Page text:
One example that comes to mind is when Kai Kara-France fought Paiva at UFC 234. Kara-France was fighting near his home country. UFC 234 took place in Melbourne, Australia, which is about a 4 hour flight from his training center in Auckland. Kara-France received a very gratuitous decision win that wouldn’t have transpired in other areas of the world.
A front-runner is a person that either finishes their opponent in the first round or loses. Their ability to perform drastically goes down every minute past the first round.
After a fighter wins by a first round stoppage, the odds become inflated in their next fight. This is a good opportunity to bet against them. I have collected data from UFC Fight Night 113 to UFC Fight Night 145 (64 UFC events) that shows that when a fighter wins by a first round stoppage, they usually lose their next fight. Their record is 67-70 (48.9 win %) in that time span mentioned above.
By using the word old, I’m referring to a fighter that could experience a sharp decline in physical ability, in-between the present and his last fight. When a fighter gets into their late thirties, father time will begin to erode their athletic gifts.
I have fallen victim to this trap. When I was watching tape on Song Kenan, I ignored how terrible he looked in his regional footage. He showed zero takedown defense, low striking volume, and poor cardio. Against my better judgment, I still bet him against Morono. I paid the price for neglecting those red flags.
Which fighter is challenging an opponent that is head and shoulders above all of their previous opponents?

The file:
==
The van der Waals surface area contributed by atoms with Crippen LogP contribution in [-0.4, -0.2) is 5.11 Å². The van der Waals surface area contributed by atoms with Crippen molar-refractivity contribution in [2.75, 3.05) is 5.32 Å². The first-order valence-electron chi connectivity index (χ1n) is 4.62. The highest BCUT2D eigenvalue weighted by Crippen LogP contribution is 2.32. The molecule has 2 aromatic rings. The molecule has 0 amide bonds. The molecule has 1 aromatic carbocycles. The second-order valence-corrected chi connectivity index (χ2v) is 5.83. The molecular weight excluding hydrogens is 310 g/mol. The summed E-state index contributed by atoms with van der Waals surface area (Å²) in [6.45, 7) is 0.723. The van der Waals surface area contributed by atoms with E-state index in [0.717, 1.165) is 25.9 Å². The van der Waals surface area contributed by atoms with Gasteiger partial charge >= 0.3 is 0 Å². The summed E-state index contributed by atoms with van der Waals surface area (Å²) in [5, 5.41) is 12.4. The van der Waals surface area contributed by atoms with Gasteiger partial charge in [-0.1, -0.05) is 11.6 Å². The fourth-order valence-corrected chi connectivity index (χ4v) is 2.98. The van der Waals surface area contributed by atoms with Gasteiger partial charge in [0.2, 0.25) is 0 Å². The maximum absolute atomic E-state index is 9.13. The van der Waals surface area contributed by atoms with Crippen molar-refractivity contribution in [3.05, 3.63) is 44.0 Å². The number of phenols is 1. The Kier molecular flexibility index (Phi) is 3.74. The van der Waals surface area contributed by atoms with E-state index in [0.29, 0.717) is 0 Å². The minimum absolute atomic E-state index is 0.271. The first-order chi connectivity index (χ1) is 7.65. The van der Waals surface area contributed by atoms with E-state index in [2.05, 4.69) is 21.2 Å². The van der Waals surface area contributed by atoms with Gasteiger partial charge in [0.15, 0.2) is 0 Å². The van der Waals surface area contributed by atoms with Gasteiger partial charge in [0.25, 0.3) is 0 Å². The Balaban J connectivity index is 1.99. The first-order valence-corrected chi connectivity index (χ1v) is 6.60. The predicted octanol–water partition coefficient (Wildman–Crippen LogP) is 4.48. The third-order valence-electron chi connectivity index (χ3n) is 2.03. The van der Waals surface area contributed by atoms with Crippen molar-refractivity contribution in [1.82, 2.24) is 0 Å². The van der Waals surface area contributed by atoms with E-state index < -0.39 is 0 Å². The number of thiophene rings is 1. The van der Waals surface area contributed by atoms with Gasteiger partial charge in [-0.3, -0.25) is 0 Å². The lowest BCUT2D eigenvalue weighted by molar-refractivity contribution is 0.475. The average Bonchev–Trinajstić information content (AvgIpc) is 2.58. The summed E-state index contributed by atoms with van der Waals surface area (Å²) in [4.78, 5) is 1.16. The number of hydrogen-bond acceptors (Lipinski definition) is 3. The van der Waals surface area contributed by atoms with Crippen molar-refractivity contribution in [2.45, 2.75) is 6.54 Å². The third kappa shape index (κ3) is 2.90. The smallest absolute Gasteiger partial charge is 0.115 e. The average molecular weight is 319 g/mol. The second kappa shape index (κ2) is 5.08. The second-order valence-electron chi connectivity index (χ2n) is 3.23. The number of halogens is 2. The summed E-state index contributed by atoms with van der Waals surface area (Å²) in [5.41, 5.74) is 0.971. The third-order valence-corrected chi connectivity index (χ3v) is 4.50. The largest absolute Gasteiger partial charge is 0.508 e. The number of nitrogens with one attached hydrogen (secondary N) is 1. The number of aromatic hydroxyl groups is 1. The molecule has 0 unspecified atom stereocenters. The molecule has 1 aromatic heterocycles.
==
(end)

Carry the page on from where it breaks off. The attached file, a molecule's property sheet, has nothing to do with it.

One instance that exemplifies the question above is Montel Jackson vs Ricky Simon. Jackson had never fought an opponent that possessed the relentless wrestling tenacity that Simon had. In analyzing that matchup pre-fight, it was easy to see that Jackson was taking a bigger step up in competition level than Simon was.
Before Darren Till lost at the hands of Tyron Woodley, he was receiving a huge promotional push from the UFC. This special treatment resulted in him getting an opportunity to engage in a striking contest with karate expert Stephen Thompson, in his hometown of Liverpool.
The contest was mainly a stalemate besides one late knock down scored by Till. The scorecards could have gone either way.
What potentially tipped the scales on the winning scorecard? It could have been that Till was fighting in his hometown, as indicated in question number 14, or it could have been all of the interviews, documentaries, and promotional content that the UFC created for their Fight Pass platform, before the fight.
Did Darren Till’s perceived marketability give him any advantages towards his decision victory over Stephen Thompson? Who knows, but it’s possible.
At the end of the day, with everything else being equal, when the announcer is revealing the judges’ scorecards, I would prefer to have my money wagered on a fighter that the UFC is heavily marketing.
Countless fights have been lost by horrible fight IQ.
Bad fight intelligence consists of:
In this article by Bleacher Report, it states that “extreme dehydration also has potentially lethal neurological consequences. Depletion of the fluid that surrounds the brain not only renders fighters more susceptible to being knocked out, but it also carries with it the risk of more permanent consequences” (MMA: The Dangers of Cutting Weight in Mixed Martial Arts).
When you know a fighter is extremely big for a weight class, you should downgrade their probability of winning.